4 reasons to buy a fixed lens camera and NOT a DSLR

Yesterday I gave you 4 reasons why you may want to consider buying a DSLR instead of starting out with, or continuing to use, a fixed lens digital camera.

Today I’m going to flip the script and present an argument against going with a DSLR and opting for a compact, subcompact or other fixed lens camera.

Lets get to it, shall we?

 

Reason #1: Price

It’s no surprise that the first argument against purchasing a DSLR is the same as my first argument for purchasing a DSLR.  When buying any new piece of technology, most people’s first qualifier is going to be the price.

Is it really worth it?  Can I get something equal or better for cheaper?  These are the questions you’ll ask.

Even though many are fairly reasonably priced, the fact is that DSLRs are still much more expensive than most of their smaller counterparts.  Unfortunately, it just gets more expensive when you add in your additional lenses, filters, bags, tripods, etc..

So, if you’re on a budget or just don’t feel it’s worth the investment, you may not want to go with a DSLR.

 

Reason #2: DSLRs can be too overwhelming

For some people, more simple is simply better.

If you’re one of these people and you get overstimulated when presented with multiple buttons, knobs and options a DSLR may not be for you.

Granted, camera manufacturers are making more beginner-friendly DSLRs and every new camera should have multiple automatic modes but they still have a lot of buttons and options hidden in the menus.

Oh yeah, and there’s still the lenses.  Prime lenses, zoom lenses, telephoto, lenses, macro lenses…

So, if you want the utmost simplicity you may just want to look to a sleek compact with a big LCD and only a few buttons and go start shooting.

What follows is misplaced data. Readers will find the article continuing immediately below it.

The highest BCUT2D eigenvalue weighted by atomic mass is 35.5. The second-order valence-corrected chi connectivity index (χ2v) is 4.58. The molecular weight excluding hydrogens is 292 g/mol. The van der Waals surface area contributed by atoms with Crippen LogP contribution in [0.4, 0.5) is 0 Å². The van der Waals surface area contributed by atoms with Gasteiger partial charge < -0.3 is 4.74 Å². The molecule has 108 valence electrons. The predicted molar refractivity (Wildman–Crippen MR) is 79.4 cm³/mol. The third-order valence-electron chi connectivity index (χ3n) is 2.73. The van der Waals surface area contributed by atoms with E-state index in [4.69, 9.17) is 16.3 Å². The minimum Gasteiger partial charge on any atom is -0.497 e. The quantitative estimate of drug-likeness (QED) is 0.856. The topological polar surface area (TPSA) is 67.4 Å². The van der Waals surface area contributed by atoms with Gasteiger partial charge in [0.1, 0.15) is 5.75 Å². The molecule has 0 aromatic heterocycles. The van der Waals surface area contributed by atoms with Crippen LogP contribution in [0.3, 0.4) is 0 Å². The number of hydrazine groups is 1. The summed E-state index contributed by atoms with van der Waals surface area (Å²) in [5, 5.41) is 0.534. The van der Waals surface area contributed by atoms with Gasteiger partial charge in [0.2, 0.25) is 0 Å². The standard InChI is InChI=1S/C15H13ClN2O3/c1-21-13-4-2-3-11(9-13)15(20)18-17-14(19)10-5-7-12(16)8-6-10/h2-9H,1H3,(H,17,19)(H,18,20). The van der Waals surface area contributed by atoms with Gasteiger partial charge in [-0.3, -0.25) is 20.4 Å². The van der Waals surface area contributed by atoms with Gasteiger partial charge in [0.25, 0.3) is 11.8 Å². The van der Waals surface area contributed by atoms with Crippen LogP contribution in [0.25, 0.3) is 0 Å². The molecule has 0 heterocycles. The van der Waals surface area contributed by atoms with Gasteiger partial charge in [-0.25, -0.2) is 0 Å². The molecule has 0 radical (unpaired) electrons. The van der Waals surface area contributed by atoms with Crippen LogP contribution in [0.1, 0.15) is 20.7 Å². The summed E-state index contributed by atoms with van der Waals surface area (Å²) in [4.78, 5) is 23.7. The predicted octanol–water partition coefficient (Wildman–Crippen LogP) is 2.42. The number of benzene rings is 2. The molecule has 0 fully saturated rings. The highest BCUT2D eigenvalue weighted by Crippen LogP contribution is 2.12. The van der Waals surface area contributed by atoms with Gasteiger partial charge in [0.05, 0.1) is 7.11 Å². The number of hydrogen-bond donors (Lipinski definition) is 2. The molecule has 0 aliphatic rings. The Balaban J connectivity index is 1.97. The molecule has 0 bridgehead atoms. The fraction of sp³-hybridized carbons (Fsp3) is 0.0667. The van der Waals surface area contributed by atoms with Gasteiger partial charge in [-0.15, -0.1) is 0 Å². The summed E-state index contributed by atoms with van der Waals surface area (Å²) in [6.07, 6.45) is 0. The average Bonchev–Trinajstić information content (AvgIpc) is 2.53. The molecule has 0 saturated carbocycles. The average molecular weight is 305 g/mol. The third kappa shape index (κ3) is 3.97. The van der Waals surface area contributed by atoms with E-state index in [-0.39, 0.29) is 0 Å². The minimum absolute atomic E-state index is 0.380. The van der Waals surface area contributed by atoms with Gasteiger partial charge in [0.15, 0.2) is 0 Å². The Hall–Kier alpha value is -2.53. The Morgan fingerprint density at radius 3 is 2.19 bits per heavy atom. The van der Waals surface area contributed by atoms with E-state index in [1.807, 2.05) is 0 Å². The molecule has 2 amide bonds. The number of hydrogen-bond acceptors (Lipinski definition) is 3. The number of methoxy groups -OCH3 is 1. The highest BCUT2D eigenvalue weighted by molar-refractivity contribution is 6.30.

Bug Eyed Macro. Pentax Optio A30 (F 2.8, 1/320 @ 38mm - ISO 64)

Bug Eyed Macro. Pentax Optio A30 (F 2.8, 1/320 @ 38mm – ISO 64)

 

Reason #3: Fixed lens cameras are pretty advanced too

Camera manufacturers have recognized that many consumers don’t want a seemingly over-complicated DSLR and lenses to deal with but they do still want the creativity and features that come with a DSLR package.

Because of this a lot of advanced compact cameras now come with many of the same cool things that DSLRs do.

Over the years more and more fixed lens cameras have become equipped with things like image stabilized lenses, wider angle and longer zoom lenses, high ISO shooting modes, focus tracking and even the ability to shoot RAW format photos.

You really don’t have to spend like a pro to have the shooting creativity of a pro.

Plus, if you do like the look of a DSLR but want the ease of a point and shoot most major manufacturers sell DSLR-like cameras with a bigger form factor and longer zoom lenses. The Nikon Coolpix P500 and Pentax X90 are examples of this type of camera.

Many years ago my first step up from a compact camera was actually a DSLR-like camera, the Fuji Finepix S602 Zoom.

 

Finally, last but not least,

 

Reason #4: You just don’t need a DLSR

If you only take your camera out every once in a while or only shoot pics of the kids, nieces or nephews when you all get together you probably don’t need a DSLR.

Like I said before, there are many, many excellent cameras that have extremely advanced features matching some DSLRs but at much cheaper prices.

Here’s an idea, save yourself a bit of money on the camera and put it toward a weekend trip to give your new toy a trial run!

 

Regardless of whether you choose a DSLR or a fixed lens compact, subcompact or DSLR-like camera you’re bound to enjoy your purchase.  The most important thing, after all, is to make photos that make memories and you can do that with any camera.

Happy shooting!

 

Courtenay

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